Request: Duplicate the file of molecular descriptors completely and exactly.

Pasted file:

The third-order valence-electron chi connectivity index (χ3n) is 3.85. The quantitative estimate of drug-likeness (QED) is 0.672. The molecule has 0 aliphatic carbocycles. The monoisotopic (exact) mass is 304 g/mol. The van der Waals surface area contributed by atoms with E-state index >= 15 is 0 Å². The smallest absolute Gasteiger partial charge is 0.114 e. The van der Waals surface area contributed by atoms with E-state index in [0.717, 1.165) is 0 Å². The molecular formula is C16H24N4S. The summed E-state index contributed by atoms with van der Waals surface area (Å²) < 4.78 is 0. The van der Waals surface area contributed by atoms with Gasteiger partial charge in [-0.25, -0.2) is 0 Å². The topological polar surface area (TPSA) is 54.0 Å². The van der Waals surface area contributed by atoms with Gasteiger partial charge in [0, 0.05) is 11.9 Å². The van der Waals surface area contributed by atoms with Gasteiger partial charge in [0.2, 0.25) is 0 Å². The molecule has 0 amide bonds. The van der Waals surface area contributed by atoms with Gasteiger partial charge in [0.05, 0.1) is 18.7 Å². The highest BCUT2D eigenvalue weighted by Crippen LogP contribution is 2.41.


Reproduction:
The third-order valence-electron chi connectivity index (χ3n) is 3.85. The quantitative estimate of drug-likeness (QED) is 0.672. The molecule has 0 aliphatic carbocycles. The monoisotopic (exact) mass is 304 g/mol. The van der Waals surface area contributed by atoms with E-state index >= 15 is 0 Å². The smallest absolute Gasteiger partial charge is 0.114 e. The van der Waals surface area contributed by atoms with E-state index in [0.717, 1.165) is 0 Å². The molecular formula is C16H24N4S. The summed E-state index contributed by atoms with van der Waals surface area (Å²) < 4.78 is 0. The van der Waals surface area contributed by atoms with Gasteiger partial charge in [-0.25, -0.2) is 0 Å². The topological polar surface area (TPSA) is 54.0 Å². The van der Waals surface area contributed by atoms with Gasteiger partial charge in [0, 0.05) is 11.9 Å². The van der Waals surface area contributed by atoms with Gasteiger partial charge in [0.2, 0.25) is 0 Å². The molecule has 0 amide bonds. The van der Waals surface area contributed by atoms with Gasteiger partial charge in [0.05, 0.1) is 18.7 Å². The highest BCUT2D eigenvalue weighted by Crippen LogP contribution is 2.41.